Losses have mounted recently, adding more pressure on Kiev to seek a compromise at peace talks next week in the Belarusian capital of Minsk, where Ukrainian President Petro Poroshenko and Russian leader Vladimir Putin are scheduled to meet face-to-face for the first time in two months.
"Ukraine is seeking peace," Mr. Poroshenko said of the planned meeting on a visit to the eastern town of Mykolayiv on Thursday.
"The whole world is tired of war."
Officials say Mr. Poroshenko hopes to get backing for his peace plan, which calls for rebels in eastern Ukraine putting down their weapons in return for possible amnesty and more autonomy for the country's regions.
The insurgents say they have no intention of capitulating.
Russian Foreign Minister Sergei Lavrov spoke by telephone with his German counterpart Frank-Walter Steinmeier, discussing the need for a cease-fire and the start of a "national dialogue" in Ukraine, according to a Russian government statement.
Ukrainian officials also began inspecting the first trucks of what Russia says is a humanitarian convoy that has been stalled in diplomatic limbo for nearly a week.
The Russian Foreign Ministry repeated its call for a cease-fire while the aid is delivered to civilians in the rebel-held city of Luhansk.
Analysts and diplomats say Russia's calls for an end to fighting look like an attempt to freeze the conflict on the ground to maintain Moscow's influence in Ukraine.
At the same time as his call for peace, however, Mr. Poroshenko signaled he was also ready to continue his army's four-month operation to oust rebels from several towns and cities.
He visited a paratroop brigade Thursday, and said the army was preparing to bolster forces in the east by sending fresh units.
The fighting in the town of Ilovaisk left 19 fighters from pro-Kiev volunteer battalions dead and 42 wounded, senior Interior Ministry aide Anton Herashchenko said Thursday, without giving a time frame.
The government has been steadily eating away at rebel-controlled territory and had said it regained control of Ilovaisk, a town of some 18,000, on Wednesday.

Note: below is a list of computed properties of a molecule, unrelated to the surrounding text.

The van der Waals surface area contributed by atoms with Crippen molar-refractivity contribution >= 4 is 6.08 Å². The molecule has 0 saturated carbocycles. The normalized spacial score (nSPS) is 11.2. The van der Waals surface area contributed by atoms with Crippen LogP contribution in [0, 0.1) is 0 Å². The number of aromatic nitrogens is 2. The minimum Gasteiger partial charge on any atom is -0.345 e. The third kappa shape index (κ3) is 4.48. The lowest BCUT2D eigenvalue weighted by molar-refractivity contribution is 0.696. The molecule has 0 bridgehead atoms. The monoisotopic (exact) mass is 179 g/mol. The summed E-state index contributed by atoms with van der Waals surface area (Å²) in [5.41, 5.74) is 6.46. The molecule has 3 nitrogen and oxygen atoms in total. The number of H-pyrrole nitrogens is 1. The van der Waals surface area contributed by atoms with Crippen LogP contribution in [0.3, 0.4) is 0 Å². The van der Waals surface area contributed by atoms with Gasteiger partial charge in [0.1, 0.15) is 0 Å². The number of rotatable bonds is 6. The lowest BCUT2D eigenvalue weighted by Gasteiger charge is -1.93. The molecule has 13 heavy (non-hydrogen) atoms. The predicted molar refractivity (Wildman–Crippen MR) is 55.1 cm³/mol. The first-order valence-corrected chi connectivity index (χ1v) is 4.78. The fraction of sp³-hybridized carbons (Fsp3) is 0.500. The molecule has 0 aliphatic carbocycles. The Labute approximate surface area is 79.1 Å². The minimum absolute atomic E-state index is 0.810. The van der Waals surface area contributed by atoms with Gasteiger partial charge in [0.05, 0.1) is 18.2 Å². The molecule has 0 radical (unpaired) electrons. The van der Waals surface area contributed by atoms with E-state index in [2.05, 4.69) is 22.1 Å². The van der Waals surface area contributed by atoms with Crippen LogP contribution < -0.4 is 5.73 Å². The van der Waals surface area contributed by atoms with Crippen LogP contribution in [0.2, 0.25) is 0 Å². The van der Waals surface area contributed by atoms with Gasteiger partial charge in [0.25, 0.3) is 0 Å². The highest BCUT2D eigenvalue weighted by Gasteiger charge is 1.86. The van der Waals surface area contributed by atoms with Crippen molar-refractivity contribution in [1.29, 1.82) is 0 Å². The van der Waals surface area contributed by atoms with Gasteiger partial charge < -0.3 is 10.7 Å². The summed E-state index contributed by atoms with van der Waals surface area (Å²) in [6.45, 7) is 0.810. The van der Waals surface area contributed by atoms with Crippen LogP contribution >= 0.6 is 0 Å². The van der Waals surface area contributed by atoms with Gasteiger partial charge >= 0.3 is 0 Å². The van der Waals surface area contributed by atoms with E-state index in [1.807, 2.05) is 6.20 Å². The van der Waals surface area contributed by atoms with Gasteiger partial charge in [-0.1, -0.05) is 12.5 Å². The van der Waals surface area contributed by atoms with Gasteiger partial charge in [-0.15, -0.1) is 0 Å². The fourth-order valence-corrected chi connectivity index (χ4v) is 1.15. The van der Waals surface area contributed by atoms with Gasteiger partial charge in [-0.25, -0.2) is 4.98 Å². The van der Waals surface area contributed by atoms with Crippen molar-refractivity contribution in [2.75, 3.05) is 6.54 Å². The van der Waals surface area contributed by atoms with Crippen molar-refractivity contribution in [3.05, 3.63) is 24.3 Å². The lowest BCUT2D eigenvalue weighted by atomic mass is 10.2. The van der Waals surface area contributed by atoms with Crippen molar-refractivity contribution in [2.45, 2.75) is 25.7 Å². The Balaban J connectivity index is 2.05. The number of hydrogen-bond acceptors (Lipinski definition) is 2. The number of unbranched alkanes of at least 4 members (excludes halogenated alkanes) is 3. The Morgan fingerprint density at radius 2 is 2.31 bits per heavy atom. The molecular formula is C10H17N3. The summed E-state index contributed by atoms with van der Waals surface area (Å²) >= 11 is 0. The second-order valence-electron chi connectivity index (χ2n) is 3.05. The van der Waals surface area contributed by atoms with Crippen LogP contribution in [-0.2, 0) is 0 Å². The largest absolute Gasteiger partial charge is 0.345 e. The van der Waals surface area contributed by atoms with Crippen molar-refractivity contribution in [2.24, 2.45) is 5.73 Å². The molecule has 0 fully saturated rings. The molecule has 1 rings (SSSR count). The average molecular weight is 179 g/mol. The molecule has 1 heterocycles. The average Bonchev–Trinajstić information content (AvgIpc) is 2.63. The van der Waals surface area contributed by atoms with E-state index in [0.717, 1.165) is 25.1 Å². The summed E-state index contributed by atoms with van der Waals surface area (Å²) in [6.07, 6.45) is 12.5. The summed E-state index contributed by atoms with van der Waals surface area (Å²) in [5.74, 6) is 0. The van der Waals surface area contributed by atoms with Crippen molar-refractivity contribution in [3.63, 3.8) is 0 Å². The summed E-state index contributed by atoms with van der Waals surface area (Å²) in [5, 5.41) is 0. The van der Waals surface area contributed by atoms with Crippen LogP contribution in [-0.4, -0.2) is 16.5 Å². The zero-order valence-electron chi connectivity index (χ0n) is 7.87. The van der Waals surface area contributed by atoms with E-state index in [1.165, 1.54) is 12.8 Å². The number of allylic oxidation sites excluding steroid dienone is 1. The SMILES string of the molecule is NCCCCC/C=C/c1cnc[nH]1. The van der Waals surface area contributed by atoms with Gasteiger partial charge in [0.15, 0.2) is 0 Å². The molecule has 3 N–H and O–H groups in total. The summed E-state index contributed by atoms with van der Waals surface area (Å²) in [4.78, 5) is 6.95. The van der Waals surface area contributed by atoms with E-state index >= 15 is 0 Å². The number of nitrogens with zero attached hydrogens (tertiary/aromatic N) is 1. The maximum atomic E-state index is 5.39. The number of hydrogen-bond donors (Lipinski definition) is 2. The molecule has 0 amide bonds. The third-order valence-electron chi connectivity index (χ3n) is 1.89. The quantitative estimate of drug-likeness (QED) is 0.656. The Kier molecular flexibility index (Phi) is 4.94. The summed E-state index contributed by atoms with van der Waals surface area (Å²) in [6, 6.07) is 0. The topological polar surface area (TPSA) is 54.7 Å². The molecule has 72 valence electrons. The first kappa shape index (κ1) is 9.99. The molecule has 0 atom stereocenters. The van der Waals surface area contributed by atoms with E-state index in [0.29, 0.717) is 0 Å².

Col. Andriy Lysenko, spokesman for Ukraine's National Security and Defense Council, said the government had repulsed the insurgent counterattacks and that reinforcements had arrived to help bolster the town's defenses.
Separatist leaders, however, said they had surrounded Ukrainian units in the town and prevented reinforcements from getting there.
The losses in Ilovaisk "show how fierce the fighting is there," Mr. Herashchenko wrote in a post on his Facebook page.
The four battalions fighting in Ilovaisk are from volunteer units, and Mr. Herashchenko said they were acting effectively as army units, but without heavy weaponry.
Kiev forces have increasingly relied on the committed but poorly trained volunteer units in recent weeks.
Mr. Herashchenko wrote in his post Thursday that a problem in the operation was a lack of coordination with the army, which provides artillery support for operations.
The monthslong conflict has begun to weigh heavily on Ukraine's already weakened economy.
On Thursday, Economy Minister Pavlo Sheremeta said he had submitted his resignation because he was unhappy with the pace of reforms and the government's appointment of a trade representative without his approval.
Mr. Sheremeta departed with a broadside at the government's attempts to overhaul its moribund economy, which is forecast to contract by more than 6% this year.
"We need to change this whole paradigm: The system, the people, the processes," Mr. Sheremeta said.
Prime Minister Arseniy Yatsenyuk, an economist who threatened to quit last month over the slow pace of reform, has warned that restoring infrastructure in eastern Ukraine could cost billions of dollars and that the conflict was hamstringing much-needed economic overhauls.
In Mykolayiv, Mr. Poroshenko indicated he would exercise his right to dissolve parliament next week, a move widely expected after the ruling coalition fell apart in July.
That would trigger parliamentary elections in October, which would likely confirm voter backing for pro-Western parties, including Mr. Poroshenko's.
But that schedule would also put pressure on the government to solve the crisis by then so that a vote could be safely held in the east.
Col. Lysenko on Thursday pointed to government progress in the battle for control of Luhansk.
Over the weekend, Ukrainian forces took control of a district police station not far from the city, and on Wednesday, he said troops had taken control of "a significant part" of the city, without specifying what additional gains had been made.
The rebels deny that the government has made any serious advances into the city.
On Thursday, Col. Lysenko said that fierce fighting continues to take place there and that soldiers working in small mobile groups were moving to take out rebel units and checkpoints.
Meanwhile, Ukrainian officials began inspecting some of the nearly 300 Russian trucks that Moscow says contain humanitarian aid.
The International Committee of the Red Cross, which is observing the process, said the first trucks should head into Ukraine tomorrow and move on toward Luhansk.
The trucks have been parked in a field near the border for nearly a week, as Kiev voiced its concerns that the convoy could contain arms or be a prelude to a Russian invasion.
Source: The Wall Street Journal